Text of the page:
Von: ‚Vincent Meelberg‘ via CEC-Conference
Datum: Mon, 8 Apr 2019Thu, 18 Jul 2019 Betreff: [cec-c] CFP: Journal of Sonic Studies – Sound Studies, Soundscapes, and Sound Art of Latin America [UPDATED]/[cec-c] ANNOUNCEMENT: Journal of Sonic Studies – Issue 18 online: Materials of Sound II (guest editor: Caleb Kelly)
JSS Call for Papers: Sound Studies, Soundscapes, and Sound Art of Latin America [UPDATED]
Music, radio, and TV broadcasts; blaring loudspeakers, public announcements, street vendors; city sounds, sounds of progress, sounds of revolution, or sounds of change; sounds deliberately produced or emerging unintentionally, serving a disciplinary function or expressing forms of freedom; musical as well as non-musical (functional) sounds; overwhelming natural sounds of rain forests, the pampas, and highlands.
Latin America is filled with sounds; indeed, its cities might count among the noisiest of the world, in notable contrast with the (relative) quietness of its rural areas and wild nature. Is it possible to identify specific Latin American soundscapes? How can they be characterized? What can be heard there? How should we listen to them, experience them, affect and be affected by them? What is their political, social, religious, ethical, economic, aesthetic influence or meaning?
The Journal of Sonic Studies is searching for scholarly and artistic contributions that deal with the connections and relationships between Latin American history, culture, society, and politics and the production, distribution, and reception of sounds, noises, and silence. The broader aim of this special issue is to establish “sound” as an analytical category that provides us with challenging perspectives on and a new understanding of Latin America. Therefore, our call does not focus on a particular historical period or research methodology, but seeks to bring together scholars and artist-researchers who share an interest in Latin American soundscapes.
Themes for submission may include but are not limited to:
– The sonic identity of any Latin American space
– Differences between American/European and Latin American soundscapes
– Latin American (contemporary) sound art
– The role, position, and function of music in contemporary Latin American societies
– Sonic histories of Latin America
– Listening cultures of Latin America
– Politics of sounds or the sounds of politics in Latin America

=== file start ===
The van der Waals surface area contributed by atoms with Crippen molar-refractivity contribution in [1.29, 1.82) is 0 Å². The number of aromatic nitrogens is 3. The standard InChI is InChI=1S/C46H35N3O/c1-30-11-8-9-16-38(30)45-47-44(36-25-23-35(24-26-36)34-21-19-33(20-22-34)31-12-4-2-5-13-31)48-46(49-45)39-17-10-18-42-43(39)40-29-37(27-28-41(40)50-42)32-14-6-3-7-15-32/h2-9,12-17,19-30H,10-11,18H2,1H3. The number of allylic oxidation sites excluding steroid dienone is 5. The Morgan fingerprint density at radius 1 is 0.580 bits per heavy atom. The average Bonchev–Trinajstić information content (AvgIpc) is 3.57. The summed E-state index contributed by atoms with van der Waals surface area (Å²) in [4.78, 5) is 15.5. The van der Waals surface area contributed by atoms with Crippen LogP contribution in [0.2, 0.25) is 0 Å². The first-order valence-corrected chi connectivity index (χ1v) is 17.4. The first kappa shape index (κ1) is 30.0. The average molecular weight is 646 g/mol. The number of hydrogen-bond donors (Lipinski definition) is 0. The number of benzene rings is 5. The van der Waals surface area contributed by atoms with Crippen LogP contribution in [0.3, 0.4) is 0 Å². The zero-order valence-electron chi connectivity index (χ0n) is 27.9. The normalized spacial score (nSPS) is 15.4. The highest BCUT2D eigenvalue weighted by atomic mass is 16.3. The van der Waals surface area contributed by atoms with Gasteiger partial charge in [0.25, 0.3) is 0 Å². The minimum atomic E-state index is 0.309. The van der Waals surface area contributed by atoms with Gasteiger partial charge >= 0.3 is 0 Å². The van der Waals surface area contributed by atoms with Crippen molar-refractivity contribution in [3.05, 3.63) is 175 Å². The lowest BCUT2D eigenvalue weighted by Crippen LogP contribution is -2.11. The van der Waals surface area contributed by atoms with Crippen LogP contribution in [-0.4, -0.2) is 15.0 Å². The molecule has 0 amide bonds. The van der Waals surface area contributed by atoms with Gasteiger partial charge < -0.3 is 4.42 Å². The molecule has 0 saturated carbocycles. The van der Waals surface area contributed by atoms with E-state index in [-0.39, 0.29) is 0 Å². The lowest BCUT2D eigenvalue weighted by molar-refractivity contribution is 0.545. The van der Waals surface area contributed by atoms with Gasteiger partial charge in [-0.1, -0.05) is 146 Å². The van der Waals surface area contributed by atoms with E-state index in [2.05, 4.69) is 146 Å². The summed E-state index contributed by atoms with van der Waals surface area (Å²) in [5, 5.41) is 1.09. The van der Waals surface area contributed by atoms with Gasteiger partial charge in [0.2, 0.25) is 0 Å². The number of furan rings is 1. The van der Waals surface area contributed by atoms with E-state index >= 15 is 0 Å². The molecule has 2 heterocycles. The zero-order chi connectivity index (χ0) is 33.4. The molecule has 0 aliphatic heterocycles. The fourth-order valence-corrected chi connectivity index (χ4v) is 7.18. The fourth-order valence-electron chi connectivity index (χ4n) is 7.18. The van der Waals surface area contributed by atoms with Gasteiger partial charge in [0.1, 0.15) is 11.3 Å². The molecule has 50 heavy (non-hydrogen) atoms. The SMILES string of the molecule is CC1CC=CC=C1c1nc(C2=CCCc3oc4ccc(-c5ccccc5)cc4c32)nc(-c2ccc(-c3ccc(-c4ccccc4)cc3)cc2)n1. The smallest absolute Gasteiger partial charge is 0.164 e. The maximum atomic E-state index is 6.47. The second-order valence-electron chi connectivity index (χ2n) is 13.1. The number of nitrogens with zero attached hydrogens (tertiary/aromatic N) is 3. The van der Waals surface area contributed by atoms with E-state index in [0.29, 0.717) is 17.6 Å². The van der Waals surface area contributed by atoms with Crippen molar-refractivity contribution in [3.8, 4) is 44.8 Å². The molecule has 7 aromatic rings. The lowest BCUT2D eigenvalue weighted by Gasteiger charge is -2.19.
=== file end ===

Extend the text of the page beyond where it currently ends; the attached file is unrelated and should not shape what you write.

– The role of silence in Latin American societies and/or discourses
– The role of sounds in Latin American religious practices
– Rural “versus” urban soundscapes
Potential contributors are invited to submit completed essays by September 1, 2019.
For more information, or to submit an essay, please contact email@example.com
The Colombian philosopher and sound artist Miguel Isaza and the Brazilian researcher and sound artist Pedro Oliveira will act as guest editors of this special issue.
The Journal of Sonic Studies is a peer-reviewed, online, open access journal providing a platform for theorists and artist-researchers who would like to present relevant work regarding auditory cultures, to further our collective understanding of the impact and importance of sound for our cultures. The editors welcome scholarly as well as artistic research and also expect all contributions to have a firm theoretical grounding. Priority is given to contributions that explicitly use the Internet as a medium, e.g. by inserting A/V materials, hyperlinks, and the use of non-conventional structures. JSS invites potential contributors to use the Research Catalogue as the platform in which the submission is presented (see http://www.researchcatalogue.net/). Other submission guidelines can be found at sonicstudies.org/guidelines.
Journal of Sonic Studies – Issue 18 online: Materials of Sound II (guest editor: Caleb Kelly)
This is the second issue of the Journal of Sonic Studies (http://sonicstudies.org) focused on the Materials of Sound. In the first issue (see issue no. 16) the papers were focused on creative sonic production that engaged materials. In this issue, material sounds are found within cultures, cities, religions, movement, environmental catastrophe, and the murmurs of the crowd. The authors hear these sounds that, for the most part, are already in the world. These sonic occurrences form the basis of a developing understanding of the materials involved.
By thinking about sound as more than its physical properties, more than a series of waves, we can begin to learn about complex material realities. The essays in both journal issues depart from the question: what can sound tell us about materials?